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A Markov-Switching Vector Equilibrium Correction Model of the UK Labour Market

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  • Hans-Martin Krolzig
  • Massimiliano Marcellino
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    Abstract

    There is a wide literature on the dynamic adjustment of employment and its relationship with the business cycle. Our aim is to propose a statistical model that offers a congruent representation of post-war UK labour market. We use a cointegrated vector autoregressive Markov-switching model where some parameters change according to the phase of the business cycle. Output, employment, labour supply and real earnings are found to have a common cyclical component. The long run dynamics are characterized by two cointegrating vectors: trend-adjusted labour productivity and the labour share. Despite there having been many changes affecting this sector of the UK economy, they Markov-switching vector-equilibrium-correction model with three regimes representing recession, growth and high growth provides a good characterization of the sample data over the period 1966(3)-1993(1) In an out-of-sample forecast experiment over the period 1991(2)-1993(1) it beats linear and non-linear model alternatives. The results of an impulse-response highlight the dangers of using VARs when the constancy of the estimated coefficients has not been established.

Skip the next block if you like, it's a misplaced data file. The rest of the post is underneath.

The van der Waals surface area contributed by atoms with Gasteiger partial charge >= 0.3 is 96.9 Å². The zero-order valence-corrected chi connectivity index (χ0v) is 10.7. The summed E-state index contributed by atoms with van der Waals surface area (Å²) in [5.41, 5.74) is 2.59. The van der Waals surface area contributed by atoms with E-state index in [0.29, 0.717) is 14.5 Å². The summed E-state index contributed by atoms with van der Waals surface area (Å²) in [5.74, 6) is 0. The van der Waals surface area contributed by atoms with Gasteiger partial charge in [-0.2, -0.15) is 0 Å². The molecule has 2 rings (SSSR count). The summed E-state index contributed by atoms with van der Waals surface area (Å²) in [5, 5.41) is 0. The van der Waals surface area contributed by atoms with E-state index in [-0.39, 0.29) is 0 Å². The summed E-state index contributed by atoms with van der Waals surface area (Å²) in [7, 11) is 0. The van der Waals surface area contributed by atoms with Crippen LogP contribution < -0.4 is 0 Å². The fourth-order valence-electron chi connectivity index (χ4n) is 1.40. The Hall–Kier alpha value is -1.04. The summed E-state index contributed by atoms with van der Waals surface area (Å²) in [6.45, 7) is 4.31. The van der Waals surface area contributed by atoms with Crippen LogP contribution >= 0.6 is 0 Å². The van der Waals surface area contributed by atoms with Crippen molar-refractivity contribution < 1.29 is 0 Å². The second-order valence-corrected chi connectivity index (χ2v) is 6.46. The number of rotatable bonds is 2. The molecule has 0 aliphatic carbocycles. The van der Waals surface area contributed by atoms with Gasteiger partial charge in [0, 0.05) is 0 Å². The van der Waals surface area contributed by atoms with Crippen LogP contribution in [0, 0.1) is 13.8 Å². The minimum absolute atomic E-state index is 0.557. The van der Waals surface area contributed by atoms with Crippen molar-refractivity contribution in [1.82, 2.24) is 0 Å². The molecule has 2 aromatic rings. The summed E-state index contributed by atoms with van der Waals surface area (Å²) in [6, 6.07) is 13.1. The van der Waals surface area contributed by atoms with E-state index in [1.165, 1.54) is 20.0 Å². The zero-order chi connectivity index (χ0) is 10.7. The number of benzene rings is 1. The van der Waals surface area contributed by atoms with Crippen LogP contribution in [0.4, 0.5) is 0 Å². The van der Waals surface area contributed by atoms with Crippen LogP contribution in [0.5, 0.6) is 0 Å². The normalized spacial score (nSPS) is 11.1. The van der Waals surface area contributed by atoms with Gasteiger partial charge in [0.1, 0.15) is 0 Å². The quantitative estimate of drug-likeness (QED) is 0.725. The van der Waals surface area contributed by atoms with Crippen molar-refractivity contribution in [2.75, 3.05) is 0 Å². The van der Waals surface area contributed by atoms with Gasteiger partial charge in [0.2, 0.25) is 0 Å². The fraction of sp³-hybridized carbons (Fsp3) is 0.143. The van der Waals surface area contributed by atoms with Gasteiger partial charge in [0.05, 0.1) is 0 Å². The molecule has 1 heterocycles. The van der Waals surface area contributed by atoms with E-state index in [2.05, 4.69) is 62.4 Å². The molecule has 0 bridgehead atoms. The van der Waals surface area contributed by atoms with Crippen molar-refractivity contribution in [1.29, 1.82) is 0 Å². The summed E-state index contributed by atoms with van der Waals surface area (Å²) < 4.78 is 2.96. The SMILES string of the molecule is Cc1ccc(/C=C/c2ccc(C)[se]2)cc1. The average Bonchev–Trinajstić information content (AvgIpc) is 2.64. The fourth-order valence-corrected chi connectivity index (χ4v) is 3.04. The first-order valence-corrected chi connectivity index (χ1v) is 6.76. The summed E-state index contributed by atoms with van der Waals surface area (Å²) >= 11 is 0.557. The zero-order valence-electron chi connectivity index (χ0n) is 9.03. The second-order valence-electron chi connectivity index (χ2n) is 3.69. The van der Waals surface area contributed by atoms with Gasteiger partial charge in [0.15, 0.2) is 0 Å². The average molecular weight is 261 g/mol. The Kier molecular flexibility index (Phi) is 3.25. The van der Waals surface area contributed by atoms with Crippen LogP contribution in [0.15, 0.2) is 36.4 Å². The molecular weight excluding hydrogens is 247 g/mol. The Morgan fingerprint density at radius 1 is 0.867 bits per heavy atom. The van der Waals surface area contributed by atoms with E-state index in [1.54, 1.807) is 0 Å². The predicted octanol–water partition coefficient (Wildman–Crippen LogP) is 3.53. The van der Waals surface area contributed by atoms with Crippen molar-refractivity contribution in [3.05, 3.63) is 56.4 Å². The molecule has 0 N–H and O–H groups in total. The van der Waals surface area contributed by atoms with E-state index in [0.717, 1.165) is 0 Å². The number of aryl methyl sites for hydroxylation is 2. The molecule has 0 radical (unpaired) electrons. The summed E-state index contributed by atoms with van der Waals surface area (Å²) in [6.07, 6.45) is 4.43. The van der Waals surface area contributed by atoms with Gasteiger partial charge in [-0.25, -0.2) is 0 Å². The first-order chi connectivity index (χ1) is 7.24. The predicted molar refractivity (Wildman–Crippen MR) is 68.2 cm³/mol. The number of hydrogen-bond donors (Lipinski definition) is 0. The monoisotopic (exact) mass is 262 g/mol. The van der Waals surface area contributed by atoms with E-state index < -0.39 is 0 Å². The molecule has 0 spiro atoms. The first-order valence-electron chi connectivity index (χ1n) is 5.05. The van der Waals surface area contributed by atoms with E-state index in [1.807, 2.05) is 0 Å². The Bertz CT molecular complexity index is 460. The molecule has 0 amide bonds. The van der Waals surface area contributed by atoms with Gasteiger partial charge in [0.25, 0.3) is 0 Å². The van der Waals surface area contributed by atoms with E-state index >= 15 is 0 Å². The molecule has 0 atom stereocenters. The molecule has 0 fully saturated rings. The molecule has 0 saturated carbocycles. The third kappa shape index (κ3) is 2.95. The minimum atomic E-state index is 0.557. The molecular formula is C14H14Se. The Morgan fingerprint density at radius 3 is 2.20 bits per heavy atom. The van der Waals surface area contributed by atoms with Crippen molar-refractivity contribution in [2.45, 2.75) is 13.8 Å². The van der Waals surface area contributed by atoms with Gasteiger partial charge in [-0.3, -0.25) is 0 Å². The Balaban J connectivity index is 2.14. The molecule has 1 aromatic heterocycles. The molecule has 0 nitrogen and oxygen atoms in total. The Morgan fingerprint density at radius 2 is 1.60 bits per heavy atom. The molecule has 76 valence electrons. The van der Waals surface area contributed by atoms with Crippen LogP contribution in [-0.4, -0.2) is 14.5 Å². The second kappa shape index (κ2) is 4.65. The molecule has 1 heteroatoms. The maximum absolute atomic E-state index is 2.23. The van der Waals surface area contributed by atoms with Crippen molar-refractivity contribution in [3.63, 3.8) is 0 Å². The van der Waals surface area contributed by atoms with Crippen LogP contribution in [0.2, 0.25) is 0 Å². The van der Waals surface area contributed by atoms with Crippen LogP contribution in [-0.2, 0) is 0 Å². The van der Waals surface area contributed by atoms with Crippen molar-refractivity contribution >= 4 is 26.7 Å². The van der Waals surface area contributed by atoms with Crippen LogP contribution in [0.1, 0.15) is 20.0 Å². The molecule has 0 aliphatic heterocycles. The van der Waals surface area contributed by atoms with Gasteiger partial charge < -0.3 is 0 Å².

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    File URL: http://www.nuff.ox.ac.uk/economics/papers/2000/w37/KMM.pdf
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    Bibliographic Info

    Paper provided by University of Oxford, Department of Economics in its series Economics Series Working Papers with number 2000-W37.

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    Date of creation: 01 Nov 2000
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    Handle: RePEc:oxf:wpaper:2000-w37

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    Related research

    Keywords: Business Cycles; Employment; Impulse-Response Analysis; Cointegration; Regime Shifts; Markov Switching;

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    Cited by:
    1. Martin R. West & Ludger Woessmann, 2010. "'Every Catholic Child in a Catholic School': Historical Resistance to State Schooling, Contemporary Private Competition and Student Achievement across Countries," Economic Journal, Royal Economic Society, vol. 120(546), pages F229-F255, 08.
    2. Mohammad Niaz Asadullah, 2006. "Educational Disparity in East and West Pakistan, 1947–71: Was East Pakistan Discriminated Against?," Oxford University Economic and Social History Series _063, Economics Group, Nuffield College, University of Oxford.
    3. James Malcomson & Martin Chalkley, 2001. "Cost Sharing in Health Service Provision: An Empirical Assessment of Cost Savings," Economics Series Working Papers 69, University of Oxford, Department of Economics.
    4. Camilla Brautaset & Regina Grafe, 2006. "The Quiet Transport Revolution: Returns to scale, scope and network density in Norway's nineteenth-century sailing fleet," Oxford University Economic and Social History Series _062, Economics Group, Nuffield College, University of Oxford.
    5. Jane Humphries & Tim Leunig, 2007. "Cities, Market Integration and Going to Sea: Stunting and the Standard of Living in Early Nineteenth-Century England and Wales," Economics Series Working Papers 2007-W66, University of Oxford, Department of Economics.

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